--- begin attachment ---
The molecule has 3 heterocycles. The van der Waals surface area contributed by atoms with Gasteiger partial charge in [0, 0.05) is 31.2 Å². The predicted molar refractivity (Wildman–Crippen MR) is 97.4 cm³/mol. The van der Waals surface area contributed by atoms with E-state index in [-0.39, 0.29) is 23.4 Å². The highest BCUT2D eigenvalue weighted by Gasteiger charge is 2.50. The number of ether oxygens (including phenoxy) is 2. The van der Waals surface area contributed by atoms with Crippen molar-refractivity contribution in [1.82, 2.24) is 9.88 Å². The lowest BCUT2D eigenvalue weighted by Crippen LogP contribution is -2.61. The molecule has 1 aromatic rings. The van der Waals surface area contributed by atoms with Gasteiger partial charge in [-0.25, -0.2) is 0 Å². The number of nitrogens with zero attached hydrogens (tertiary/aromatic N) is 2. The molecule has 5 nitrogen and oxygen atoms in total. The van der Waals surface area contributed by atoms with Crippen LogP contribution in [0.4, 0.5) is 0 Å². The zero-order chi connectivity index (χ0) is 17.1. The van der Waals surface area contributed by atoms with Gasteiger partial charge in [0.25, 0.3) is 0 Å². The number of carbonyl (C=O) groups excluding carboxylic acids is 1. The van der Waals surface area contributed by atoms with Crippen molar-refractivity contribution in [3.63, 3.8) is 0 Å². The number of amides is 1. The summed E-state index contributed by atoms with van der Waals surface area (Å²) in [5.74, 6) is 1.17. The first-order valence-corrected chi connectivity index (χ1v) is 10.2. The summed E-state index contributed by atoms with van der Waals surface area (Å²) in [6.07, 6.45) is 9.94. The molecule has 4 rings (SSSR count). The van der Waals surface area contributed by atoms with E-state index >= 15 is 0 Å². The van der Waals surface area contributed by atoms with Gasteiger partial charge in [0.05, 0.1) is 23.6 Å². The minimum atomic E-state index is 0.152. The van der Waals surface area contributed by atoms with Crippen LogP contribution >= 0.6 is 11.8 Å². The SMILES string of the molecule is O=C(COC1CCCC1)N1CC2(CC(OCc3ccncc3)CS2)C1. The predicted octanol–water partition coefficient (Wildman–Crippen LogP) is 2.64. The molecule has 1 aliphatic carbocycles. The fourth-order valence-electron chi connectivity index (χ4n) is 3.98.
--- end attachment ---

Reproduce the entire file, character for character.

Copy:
The molecule has 3 heterocycles. The van der Waals surface area contributed by atoms with Gasteiger partial charge in [0, 0.05) is 31.2 Å². The predicted molar refractivity (Wildman–Crippen MR) is 97.4 cm³/mol. The van der Waals surface area contributed by atoms with E-state index in [-0.39, 0.29) is 23.4 Å². The highest BCUT2D eigenvalue weighted by Gasteiger charge is 2.50. The number of ether oxygens (including phenoxy) is 2. The van der Waals surface area contributed by atoms with Crippen molar-refractivity contribution in [1.82, 2.24) is 9.88 Å². The lowest BCUT2D eigenvalue weighted by Crippen LogP contribution is -2.61. The molecule has 1 aromatic rings. The van der Waals surface area contributed by atoms with Gasteiger partial charge in [-0.25, -0.2) is 0 Å². The number of nitrogens with zero attached hydrogens (tertiary/aromatic N) is 2. The molecule has 5 nitrogen and oxygen atoms in total. The van der Waals surface area contributed by atoms with Crippen LogP contribution in [0.4, 0.5) is 0 Å². The zero-order chi connectivity index (χ0) is 17.1. The van der Waals surface area contributed by atoms with Gasteiger partial charge in [0.25, 0.3) is 0 Å². The number of carbonyl (C=O) groups excluding carboxylic acids is 1. The van der Waals surface area contributed by atoms with Crippen molar-refractivity contribution in [3.63, 3.8) is 0 Å². The number of amides is 1. The summed E-state index contributed by atoms with van der Waals surface area (Å²) in [5.74, 6) is 1.17. The first-order valence-corrected chi connectivity index (χ1v) is 10.2. The summed E-state index contributed by atoms with van der Waals surface area (Å²) in [6.07, 6.45) is 9.94. The molecule has 4 rings (SSSR count). The van der Waals surface area contributed by atoms with E-state index >= 15 is 0 Å². The van der Waals surface area contributed by atoms with Gasteiger partial charge in [0.05, 0.1) is 23.6 Å². The minimum atomic E-state index is 0.152. The van der Waals surface area contributed by atoms with Crippen LogP contribution >= 0.6 is 11.8 Å². The SMILES string of the molecule is O=C(COC1CCCC1)N1CC2(CC(OCc3ccncc3)CS2)C1. The predicted octanol–water partition coefficient (Wildman–Crippen LogP) is 2.64. The molecule has 1 aliphatic carbocycles. The fourth-order valence-electron chi connectivity index (χ4n) is 3.98.